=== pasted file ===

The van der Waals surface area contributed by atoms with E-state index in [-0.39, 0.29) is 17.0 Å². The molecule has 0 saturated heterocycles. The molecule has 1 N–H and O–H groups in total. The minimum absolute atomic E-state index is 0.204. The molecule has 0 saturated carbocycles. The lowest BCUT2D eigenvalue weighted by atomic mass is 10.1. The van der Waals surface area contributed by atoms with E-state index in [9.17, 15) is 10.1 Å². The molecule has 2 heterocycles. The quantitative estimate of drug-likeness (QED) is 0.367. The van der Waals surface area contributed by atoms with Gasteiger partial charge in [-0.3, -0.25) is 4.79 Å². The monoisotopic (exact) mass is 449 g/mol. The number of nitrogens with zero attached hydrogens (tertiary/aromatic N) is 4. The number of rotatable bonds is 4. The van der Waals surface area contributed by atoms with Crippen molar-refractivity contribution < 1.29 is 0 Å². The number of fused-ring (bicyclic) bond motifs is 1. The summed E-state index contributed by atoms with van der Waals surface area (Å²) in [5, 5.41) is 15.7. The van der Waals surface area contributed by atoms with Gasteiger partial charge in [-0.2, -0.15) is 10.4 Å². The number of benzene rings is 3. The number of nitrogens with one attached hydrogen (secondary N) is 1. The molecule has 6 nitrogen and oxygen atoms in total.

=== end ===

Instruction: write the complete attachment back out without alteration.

The van der Waals surface area contributed by atoms with E-state index in [-0.39, 0.29) is 17.0 Å². The molecule has 0 saturated heterocycles. The molecule has 1 N–H and O–H groups in total. The minimum absolute atomic E-state index is 0.204. The molecule has 0 saturated carbocycles. The lowest BCUT2D eigenvalue weighted by atomic mass is 10.1. The van der Waals surface area contributed by atoms with E-state index in [9.17, 15) is 10.1 Å². The molecule has 2 heterocycles. The quantitative estimate of drug-likeness (QED) is 0.367. The van der Waals surface area contributed by atoms with Gasteiger partial charge in [-0.3, -0.25) is 4.79 Å². The monoisotopic (exact) mass is 449 g/mol. The number of nitrogens with zero attached hydrogens (tertiary/aromatic N) is 4. The number of rotatable bonds is 4. The van der Waals surface area contributed by atoms with Crippen molar-refractivity contribution < 1.29 is 0 Å². The number of fused-ring (bicyclic) bond motifs is 1. The summed E-state index contributed by atoms with van der Waals surface area (Å²) in [5, 5.41) is 15.7. The van der Waals surface area contributed by atoms with Gasteiger partial charge in [-0.2, -0.15) is 10.4 Å². The number of benzene rings is 3. The number of nitrogens with one attached hydrogen (secondary N) is 1. The molecule has 6 nitrogen and oxygen atoms in total.